For the last four months, I worked at Watershed Watch Salmon Society — a non-profit advocating for the conservation of BC’s wild salmon. This was my first time working for a non-profit and I had no idea what to expect. To anyone out there considering working for a, not for profit organization, I want to share the lessons I learned at Watershed Watch with you. My experience was fantastic, but working for a non-profit is not a stroll through the park. I want to go through some of the tough questions I encountered throughout this summer working, to help better prepare others for the experience of working with, volunteering, or supporting a non-profit.
Who is Going to Help Us?
This is probably the scariest question you’ll face because, without public support, it is very hard to build success. At Watershed Watch, I recruited supporters by attending events to educate communities on various issues affecting salmon in BC. After attending dozens of events, I learned to prioritize my time with specific community members. Everyone has a passion — some of us love the environment, or sports, or politics, or whatever it might be. So, when a sports fanatic comes up to my booth, I will talk to her/him and educate them, but I won’t get into a 30-minute discussion on the latest soccer controversy because that doesn’t help my organization. When trying to engage the public on your issues, remember to focus on the people who are clearly passionate because in the long run those are the people that will be your strongest supporters.
What is Going to Stand in Our Way?
As a non-profit, obstacles preventing success are plentiful: lack of resources, budget constraints, public opinion, state restrictions, and the list goes on. The challenge I personally faced was introversion. Every weekend, I was at a different event, talking to new people. As an introvert, this was not the easiest task, but as the summer progressed, I realized that people are willing to listen to me. They might need a nudge of enthusiasm, but they listen because I represent a non-profit, so they know what I am saying is important. As I said, my individual struggle was with introversion; for you, the struggle might be an individual one or an organizational one. But an obstacle (or twenty) doesn’t mean that one throws in the towel because the community does care, society usually wants to be better, and it is the non-profit’s job to persevere through challenges that stand in the way of success —because if you don’t, no one else will.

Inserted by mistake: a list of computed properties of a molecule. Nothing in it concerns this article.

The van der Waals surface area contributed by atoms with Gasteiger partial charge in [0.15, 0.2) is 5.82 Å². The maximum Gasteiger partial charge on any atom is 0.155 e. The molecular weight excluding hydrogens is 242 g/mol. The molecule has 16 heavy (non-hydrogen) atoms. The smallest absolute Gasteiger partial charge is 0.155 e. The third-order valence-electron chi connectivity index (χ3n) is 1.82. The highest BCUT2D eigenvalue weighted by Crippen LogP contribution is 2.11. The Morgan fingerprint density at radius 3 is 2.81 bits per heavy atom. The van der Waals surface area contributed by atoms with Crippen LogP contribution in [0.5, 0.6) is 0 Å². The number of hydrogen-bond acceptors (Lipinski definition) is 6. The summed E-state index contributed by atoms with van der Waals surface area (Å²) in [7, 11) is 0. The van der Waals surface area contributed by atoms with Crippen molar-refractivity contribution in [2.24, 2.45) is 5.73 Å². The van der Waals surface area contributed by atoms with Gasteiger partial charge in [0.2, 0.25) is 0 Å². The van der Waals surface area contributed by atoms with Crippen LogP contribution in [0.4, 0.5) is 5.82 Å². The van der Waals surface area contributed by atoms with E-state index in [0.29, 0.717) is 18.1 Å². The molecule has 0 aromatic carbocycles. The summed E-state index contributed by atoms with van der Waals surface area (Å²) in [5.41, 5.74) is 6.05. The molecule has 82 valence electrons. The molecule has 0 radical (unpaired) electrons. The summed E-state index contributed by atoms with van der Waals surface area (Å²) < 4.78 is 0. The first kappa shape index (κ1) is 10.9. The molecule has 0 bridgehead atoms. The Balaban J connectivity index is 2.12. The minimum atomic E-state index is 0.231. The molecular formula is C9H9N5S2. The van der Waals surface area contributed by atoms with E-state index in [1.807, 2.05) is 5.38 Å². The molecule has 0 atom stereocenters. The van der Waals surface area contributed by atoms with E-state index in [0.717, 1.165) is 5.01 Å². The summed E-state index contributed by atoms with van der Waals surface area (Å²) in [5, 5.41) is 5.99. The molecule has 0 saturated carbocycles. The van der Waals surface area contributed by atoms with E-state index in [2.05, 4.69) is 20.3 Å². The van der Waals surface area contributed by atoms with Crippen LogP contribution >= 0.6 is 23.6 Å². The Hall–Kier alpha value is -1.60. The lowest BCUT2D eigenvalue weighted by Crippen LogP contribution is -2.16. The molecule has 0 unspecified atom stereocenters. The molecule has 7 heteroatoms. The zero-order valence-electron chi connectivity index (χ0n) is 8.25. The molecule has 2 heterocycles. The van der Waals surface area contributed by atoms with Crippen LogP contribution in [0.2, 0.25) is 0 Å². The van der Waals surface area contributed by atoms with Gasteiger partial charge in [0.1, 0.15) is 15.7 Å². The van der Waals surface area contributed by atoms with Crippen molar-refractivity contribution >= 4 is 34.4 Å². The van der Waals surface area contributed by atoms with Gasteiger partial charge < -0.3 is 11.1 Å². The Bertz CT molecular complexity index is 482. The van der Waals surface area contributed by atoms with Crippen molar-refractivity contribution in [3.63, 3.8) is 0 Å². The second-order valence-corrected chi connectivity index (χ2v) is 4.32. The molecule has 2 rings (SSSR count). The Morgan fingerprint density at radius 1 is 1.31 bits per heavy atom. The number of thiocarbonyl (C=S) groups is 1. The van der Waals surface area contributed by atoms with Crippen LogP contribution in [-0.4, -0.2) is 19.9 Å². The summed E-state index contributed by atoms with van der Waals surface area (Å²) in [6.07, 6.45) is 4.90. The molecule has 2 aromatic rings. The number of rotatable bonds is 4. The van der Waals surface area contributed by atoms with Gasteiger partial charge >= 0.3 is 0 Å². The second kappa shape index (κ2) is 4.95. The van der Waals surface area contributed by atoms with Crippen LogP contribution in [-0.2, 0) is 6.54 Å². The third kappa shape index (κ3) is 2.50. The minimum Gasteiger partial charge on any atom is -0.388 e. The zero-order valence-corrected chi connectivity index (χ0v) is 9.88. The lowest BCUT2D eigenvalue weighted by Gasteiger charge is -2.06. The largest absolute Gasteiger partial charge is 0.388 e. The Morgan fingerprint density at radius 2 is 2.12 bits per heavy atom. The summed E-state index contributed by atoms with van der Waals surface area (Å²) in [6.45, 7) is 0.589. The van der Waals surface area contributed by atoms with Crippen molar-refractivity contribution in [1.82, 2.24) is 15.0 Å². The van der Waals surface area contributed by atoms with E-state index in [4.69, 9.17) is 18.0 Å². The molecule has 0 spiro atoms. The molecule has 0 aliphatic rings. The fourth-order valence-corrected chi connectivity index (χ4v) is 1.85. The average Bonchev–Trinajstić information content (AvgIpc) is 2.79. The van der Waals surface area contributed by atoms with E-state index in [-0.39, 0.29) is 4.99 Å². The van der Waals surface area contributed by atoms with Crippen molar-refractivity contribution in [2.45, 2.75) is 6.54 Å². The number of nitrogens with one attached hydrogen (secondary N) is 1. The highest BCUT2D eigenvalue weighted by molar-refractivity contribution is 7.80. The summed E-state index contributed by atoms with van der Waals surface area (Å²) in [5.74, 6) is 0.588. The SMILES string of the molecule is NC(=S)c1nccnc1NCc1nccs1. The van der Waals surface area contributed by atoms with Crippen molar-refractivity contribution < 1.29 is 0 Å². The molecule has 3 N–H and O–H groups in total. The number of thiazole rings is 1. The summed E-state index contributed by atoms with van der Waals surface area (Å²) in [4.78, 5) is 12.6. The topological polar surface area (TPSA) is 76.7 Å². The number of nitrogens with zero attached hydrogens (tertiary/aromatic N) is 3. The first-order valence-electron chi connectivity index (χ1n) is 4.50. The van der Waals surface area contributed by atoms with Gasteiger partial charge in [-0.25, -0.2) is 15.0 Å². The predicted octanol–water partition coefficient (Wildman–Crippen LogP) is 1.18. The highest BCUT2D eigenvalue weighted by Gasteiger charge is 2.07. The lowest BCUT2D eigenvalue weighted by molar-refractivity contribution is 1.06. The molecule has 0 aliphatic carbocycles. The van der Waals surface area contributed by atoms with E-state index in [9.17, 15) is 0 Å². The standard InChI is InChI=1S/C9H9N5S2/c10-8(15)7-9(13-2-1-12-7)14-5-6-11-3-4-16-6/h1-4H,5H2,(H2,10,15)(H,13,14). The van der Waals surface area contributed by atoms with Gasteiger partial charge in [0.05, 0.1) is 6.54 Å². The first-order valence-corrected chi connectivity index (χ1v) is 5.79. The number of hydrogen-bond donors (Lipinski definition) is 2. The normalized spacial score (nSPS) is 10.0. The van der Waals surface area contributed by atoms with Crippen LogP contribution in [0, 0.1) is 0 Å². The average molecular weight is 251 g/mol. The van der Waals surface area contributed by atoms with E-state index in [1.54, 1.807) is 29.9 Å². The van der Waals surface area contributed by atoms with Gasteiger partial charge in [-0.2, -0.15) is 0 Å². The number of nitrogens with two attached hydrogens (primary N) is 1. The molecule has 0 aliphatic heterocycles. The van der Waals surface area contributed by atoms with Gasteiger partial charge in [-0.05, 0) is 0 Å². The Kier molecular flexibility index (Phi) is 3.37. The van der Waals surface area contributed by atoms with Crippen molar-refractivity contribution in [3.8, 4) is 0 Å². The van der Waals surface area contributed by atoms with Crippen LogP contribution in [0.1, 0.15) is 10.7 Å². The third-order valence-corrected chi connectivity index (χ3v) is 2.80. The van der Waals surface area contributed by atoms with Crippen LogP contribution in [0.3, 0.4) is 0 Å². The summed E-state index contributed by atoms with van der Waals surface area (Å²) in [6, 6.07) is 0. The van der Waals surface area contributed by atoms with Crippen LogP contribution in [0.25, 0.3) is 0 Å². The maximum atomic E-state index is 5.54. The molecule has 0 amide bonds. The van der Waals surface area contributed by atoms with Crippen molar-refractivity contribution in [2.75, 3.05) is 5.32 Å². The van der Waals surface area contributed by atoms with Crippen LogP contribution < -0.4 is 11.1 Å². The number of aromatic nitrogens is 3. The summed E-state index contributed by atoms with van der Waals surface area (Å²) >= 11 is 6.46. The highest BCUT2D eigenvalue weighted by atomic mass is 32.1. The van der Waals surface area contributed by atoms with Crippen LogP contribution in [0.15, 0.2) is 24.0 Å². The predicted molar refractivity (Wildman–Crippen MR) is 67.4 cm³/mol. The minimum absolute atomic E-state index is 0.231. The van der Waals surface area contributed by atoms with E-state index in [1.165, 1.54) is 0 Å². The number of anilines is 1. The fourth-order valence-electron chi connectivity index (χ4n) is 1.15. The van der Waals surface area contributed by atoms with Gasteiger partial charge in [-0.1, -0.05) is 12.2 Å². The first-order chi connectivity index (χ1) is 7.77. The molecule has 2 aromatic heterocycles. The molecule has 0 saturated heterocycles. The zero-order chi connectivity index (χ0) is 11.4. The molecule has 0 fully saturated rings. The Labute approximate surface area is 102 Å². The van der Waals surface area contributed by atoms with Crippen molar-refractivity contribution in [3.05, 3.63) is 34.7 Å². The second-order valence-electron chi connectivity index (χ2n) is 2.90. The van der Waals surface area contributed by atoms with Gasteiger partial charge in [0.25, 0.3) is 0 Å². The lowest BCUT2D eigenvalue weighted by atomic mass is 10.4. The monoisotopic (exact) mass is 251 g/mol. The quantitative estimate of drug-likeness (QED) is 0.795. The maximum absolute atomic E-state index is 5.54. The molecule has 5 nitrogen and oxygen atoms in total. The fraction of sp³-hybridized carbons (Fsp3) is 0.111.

Where Does All the Time Go?
This is a question you will constantly be asking yourself at a smaller non-profit. With a small staff, everyone has loads to do, but never enough time to do it. To work for a non-profit, be ready to manage your time. To keep myself on track, I set aside designated work hours for specific tasks and created prioritized to-do lists every day. Without time management, I would have been swamped, overwhelmed, and unable to focus on my different responsibilities. Working for a non-profit is extremely rewarding: you are helping make the world a better place, but do not forget that it is a massive commitment of time and energy. Unfortunately, this lifestyle is not for everyone so make sure that it is for you prior to jumping into the deep end of the non-profit life.
When Will We See Change?
You will encounter this question all the time. For many, change comes slowly, and people lose hope. At Watershed Watch, I learned to celebrate every victory: big or small. For instance, one reason to rejoice at Watershed Watch is that the aquaculture industry will not expand into northern BC. While salmon farms are still plentiful in the south, the government's decision to NOT continue expanding is a huge victory. It means the advocacy from non-profits and community members is working and that continued pushback could result in further success. By celebrating all wins, non-profits and their supporters reinforce that their work does matter, and are pushed to work towards even bigger goals.
Why Don’t We Have All the Answers?
I regularly experienced this question when speaking with supporters. When you don’t have an answer, remember you are not required to be an expert. Sometimes it feels like you have to be. For example: when a person’s decision to support you rides on the fact that they want an answer to a specific question. However, since you are human and not an encyclopedia, you do not need to have all the answers. It is okay to ask for help or do some extra research. These actions, to you, might feel like an act of incompetence or lack of preparation, but in reality, they mean you are determined to answer questions to the best of your ability in order to gain supporters.
So, we’ve faced the tough questions together — I was able to live through them, if you think you are up for it, it means you are fully capable of working for a non-profit.
Beyond the Blog
To learn more about opportunities like Lauren's visit the Environmental Science Co-op homepage.